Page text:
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A stone is found more useful as object than symbol. Tow path, C & O Canal, Near Washington, c. 1900. Source: Image provided by the author.

Still, the nineteenth century will be marked by American expansionism not only in space, but also in time. National identities—not one, but many—will be forged to the ticking sound of American-made interchangeable parts, from the “master’s clock” in the Southern plantation, organizing the horrors of chattel slavery, to the clocks set into the church steeples of quaint New England towns, themselves part of an aesthetic program promoting regional identity and racial supremacism.16 In one such town, Concord, Massachusetts, Ralph Waldo Emerson is a congregant of one such church. In 1840, his group, the Transcendental Club, is fomenting the first homegrown artistic and philosophical movement of American settlers, based around the primacy of individualism and spiritual experience accessible only through nature. In the pages of The Dial, named after that earlier keeper of time, they look back to geological “deep time” and forward to a more liberated future: twin frontiers for the expansion of the American mind.


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The funeral services for both Ralph Waldo Emerson and Henry David Thoreau were conducted in this hall.17 Unitarian Church, Concord, Massachusetts, 1929. Source: Image provided by the author.


“Do you have the time?” No, I don't have the time. I use a little of it, like everyone, but I don't have it. I think— I think the Navy has it, in Washington. They keep it in the Observatory. That's right. Sure, they let out a little of it each day. Not too much. They wouldn't want to give us too much.

—George Carlin, Again!

In 1850, after many years of resisting the imposition of centralized standards for time and space, Congress finally recognizes a national prime meridian. It runs through neither the Capitol Building nor the White House, but through the center of the dome of the Naval Observatory at 23rd and E Streets.18 The law instructs that this new Washington meridian should be used for "all astronomical purposes," meaning measurements of land, and the Greenwich meridian, which has remained the shipping and business standard, maintained for "all nautical purposes."19 This is the Washington meridian from which the borders of many western states will be drawn, albeit inexactly. Boundaries that had once been defined by rivers and natural features became fine-lined abstractions, contributing to the boxy, coarse-grained look of the midwest on our maps.20

In 1877, work on the Washington Monument resumes, after a 23-year hiatus comprising the Civil War and a power struggle for control of the monument, during which time the stump sat unfinished in approximately the spot where L’Enfant’s equestrian statue was meant to go. Engineers check the settlement elevations of the monument against the nearby Jefferson Stone, which had previously been used as a benchmark, and find that their construction had sunk 8 inches into the earth, an alarming rate even on a riverbank.21 It is eventually discovered that the Capitol Stone had been mistaken for the Jefferson Stone, accounting for the discrepancy, and that the latter had been broken up and carried away during a 1872 renewal project by the Army Corps of Engineers.22 Two miles north, the Meridian Stone had met a similar fate in order to accommodate the extension of 16th Street, N.W.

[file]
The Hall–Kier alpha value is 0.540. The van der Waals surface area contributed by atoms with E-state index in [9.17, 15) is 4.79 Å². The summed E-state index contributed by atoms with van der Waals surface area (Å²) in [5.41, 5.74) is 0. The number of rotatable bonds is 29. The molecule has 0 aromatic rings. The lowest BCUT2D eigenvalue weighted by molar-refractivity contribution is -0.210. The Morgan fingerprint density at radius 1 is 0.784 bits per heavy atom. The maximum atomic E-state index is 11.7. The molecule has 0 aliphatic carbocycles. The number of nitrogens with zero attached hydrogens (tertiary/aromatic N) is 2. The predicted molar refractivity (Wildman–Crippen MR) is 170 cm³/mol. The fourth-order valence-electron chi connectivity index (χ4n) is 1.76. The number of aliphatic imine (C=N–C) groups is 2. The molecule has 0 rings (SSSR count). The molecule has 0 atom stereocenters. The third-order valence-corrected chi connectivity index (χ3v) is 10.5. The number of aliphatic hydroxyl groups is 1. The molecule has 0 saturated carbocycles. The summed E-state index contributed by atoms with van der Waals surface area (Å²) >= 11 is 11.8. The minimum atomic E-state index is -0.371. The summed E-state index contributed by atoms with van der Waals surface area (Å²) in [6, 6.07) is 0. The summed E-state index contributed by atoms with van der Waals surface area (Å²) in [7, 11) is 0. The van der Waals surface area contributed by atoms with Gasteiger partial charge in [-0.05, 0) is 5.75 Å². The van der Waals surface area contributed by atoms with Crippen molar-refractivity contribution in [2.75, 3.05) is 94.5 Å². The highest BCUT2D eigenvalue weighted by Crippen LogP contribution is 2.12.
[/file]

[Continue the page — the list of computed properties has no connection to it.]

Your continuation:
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After having been dumped on a rubbish heap, the Meridian Stone was apparently mutilated by a stone mason, and then used as a hitching post at a reform school where a 16-year-old Charles Manson would later be enrolled.[ref] Geyer, Washington History, 86 & Matthew Brady, “Reform School. Bladensburg Rd., Wash. D.C.,” Getty Images.[/ref] Reform School on Bladensburg Road, Washington, DC. Photo by Matthew Brady. Source: Image provided by the author.

Washington Monument Circa 1860 Full Res

The materials whose mass and permanence fortified the operations of space and time were themselves found to be perversely insecure. Washington Monument during construction hiatus, 1860. Source: Image provided by the author.


The International Date Line lies motionless between Samoa and Tonga, but the Midnight Line slips forward over the ocean, over the islands and the hutroofs. On the other side they are asleep now. Here in Värmland it is noon, a hot day in late spring .‌ . . I’ve thrown away my luggage.

—Tomas Tranströmer, “For Mats and Laila” (1978)

In 1883, a system of time zones is adopted by the American railroad industry as an efficiency measure. Charles F. Dowd, the schoolteacher who had first proposed the zones, originally oriented them to the Washington meridian. It will take until the Standard Time Act of 1918 for the federal government to adopt time zones, by which point the route mileage of American railroad tracks will have begun to decline with each passing year, facing competition from the automobile.23 Dowd himself will be long dead by then, having been struck by a train in 1904, in the course of his evening walk.24